Modernity’s encounter with Judaism is summarized by observing the dominating Jewish culture in the West, where the Jewish identity is an individual concept, and passages from the Torah are interpreted in a manner that agrees with local society. Still, this does not mean reinterpreting the Torah is unique to the Reform Jews. A number of Conservative Jews will interpret away certain explicit commandments, and yet insist on other commandments such as separating dishes for meat and dairy products, and refraining from doing any work on the Sabbath. What characterizes Jewish tradition from rabbinic Judaism to modern Jewish denominations, is the need for constant cautious interpretation of the Torah for it to remain relevant to contemporary issues. This interpretation started with the Israelites present for the divine revelation of the ten commandments at Mount Sinai. The interpretive efforts at this time are considered imperative and even indispensable with regards to the continued revelation of God’s will. This human intervention grants rabbis the right to derive and formulate laws not stated in the ancient text that will adapt Judaism to new circumstances.

If God had wanted the Torah to be without any ambiguity, he would have published both the Written and Oral Laws ab initio. If he had wanted the Torah text to be immutable, he would have engraved in stone not the Ten Commandments alone but the entire Pentateuch. Since he didn’t exercise either option, it is not unreasonable to assume that just as he intended Jewish religious scholarship (exemplified by—but not limited to—the Talmud) to take charge of the Torah’s interpretation, so did he intend it to take responsibility for its textual preservation. (Sokolow e32)

The lasting essence of Jewish tradition can thus be considered a dialectical process between the divine and human creativity (Zetterholm).

A careful observation of the religious differences in Judaism reveals the staggering impact of modernity in Jewish faith and tradition. While the Torah retains its position as law amongst Orthodox Jews, Reform Jews believe the Torah was divinely inspired and—as a living document—should be reinterpreted with each generation. It seems reasonable to believe Judaism’s encounter with modernity as outlined in this paper is redefining the Jewish identity and adherence to Jewish Scripture. Though the denominations of Judaism do not necessarily agree on all facets, they are merely practicing different expressions of the same faith, and are united by a common purpose—the preservation of Jewish traditions. They observe the same festivals, the same prayers, the same history, and the same doctrine emphasizing the teachings of God. Whether the Torah is interpreted literally or with leniency, it is clear that Judaism is continuously evolving into a religious tradition prepared to reflect the impact of modernity.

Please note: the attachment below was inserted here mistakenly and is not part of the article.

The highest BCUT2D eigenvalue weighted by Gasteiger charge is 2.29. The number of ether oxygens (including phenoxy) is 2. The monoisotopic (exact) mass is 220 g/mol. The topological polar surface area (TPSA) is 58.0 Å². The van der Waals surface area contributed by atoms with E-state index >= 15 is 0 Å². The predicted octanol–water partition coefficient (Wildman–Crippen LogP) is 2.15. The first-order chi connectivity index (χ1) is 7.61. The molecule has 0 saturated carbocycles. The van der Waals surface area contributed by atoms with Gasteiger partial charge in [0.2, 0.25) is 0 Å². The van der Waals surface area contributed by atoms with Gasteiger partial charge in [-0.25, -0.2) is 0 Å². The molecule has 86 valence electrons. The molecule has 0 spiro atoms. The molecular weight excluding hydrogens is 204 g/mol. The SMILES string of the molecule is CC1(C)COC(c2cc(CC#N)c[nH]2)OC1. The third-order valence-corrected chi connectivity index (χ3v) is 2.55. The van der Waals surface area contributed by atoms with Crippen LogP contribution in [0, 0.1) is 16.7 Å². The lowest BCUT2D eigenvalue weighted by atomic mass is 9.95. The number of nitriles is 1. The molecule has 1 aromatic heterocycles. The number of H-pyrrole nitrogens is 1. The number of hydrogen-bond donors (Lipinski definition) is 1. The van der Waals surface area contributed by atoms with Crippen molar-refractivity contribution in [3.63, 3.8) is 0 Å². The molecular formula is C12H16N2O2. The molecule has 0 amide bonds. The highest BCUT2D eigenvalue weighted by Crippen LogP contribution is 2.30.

Works Cited

Amyot, Robert P., and Lee Sigelman. “Jews Without Judaism? Assimilation and Jewish Identity

in the United States”. Social Science Quarterly. 77.1 (1996): 177–189. Web. 14 Apr.


Berman, Lila Corwin. “Sociology, Jews, and Intermarriage in Twentieth-century America”.

Jewish Social Studies 14.2 (2008): 32–60. Web. 15. Apr. 2016.

Eisen, Arnold M. "Rethinking Jewish Modernity." Jewish Social Studies 1.1 (1994):

1-21.Academic Search Complete. Web. 7 Apr. 2016.

Ellenson, David. "How Modernity Changed Judaism." Jerusalem Center For Public Affairs.

Changing Jewish Communities, 15 Sept. 2008. Web. 6 Mar. 2016.

Hartman, Harriet, and Moshe Hartman. “Denominational Differences in the Attachment to Israel

of American Jews.” Review of Religious Research 41.3 (2000): 394–417. Web. 14 Apr.


Kaplan, Mordecai M.. “The Evolution of the Idea of God in Jewish Religion.” The Jewish

Quarterly Review 57 (1967): Academic Search Complete. 332–346. Web. 7 Apr. 2016.

Schindler, Ruben. “Homosexuality, the Halacha, and the Helping Professions”. Journal of

Religion and Health 18.2 (1979): 132–138. Web. 14 Apr. 2016.

Sokolow, Moshe. "Fixing God's Torah: The Accuracy Of The Hebrew Bible Text In Jewish

Law." Jewish Quarterly Review 97.2 (2007): e29-e32. Academic Search Complete. Web. 15 Apr. 2016.

Zetterholm, Karin. "Continuity and Change." The Bible and Interpretation. The Bible and

Interpretation, Jan. 2013. Web. 15 Apr. 2016.


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Borgesen, Alexandra L., “Judaism’s Encounter with Modernity: Reinterpreting the Torah,” Religion @ Florida State University, accessed July 18, 2024, https://religionatfsu.omeka.net/items/show/343.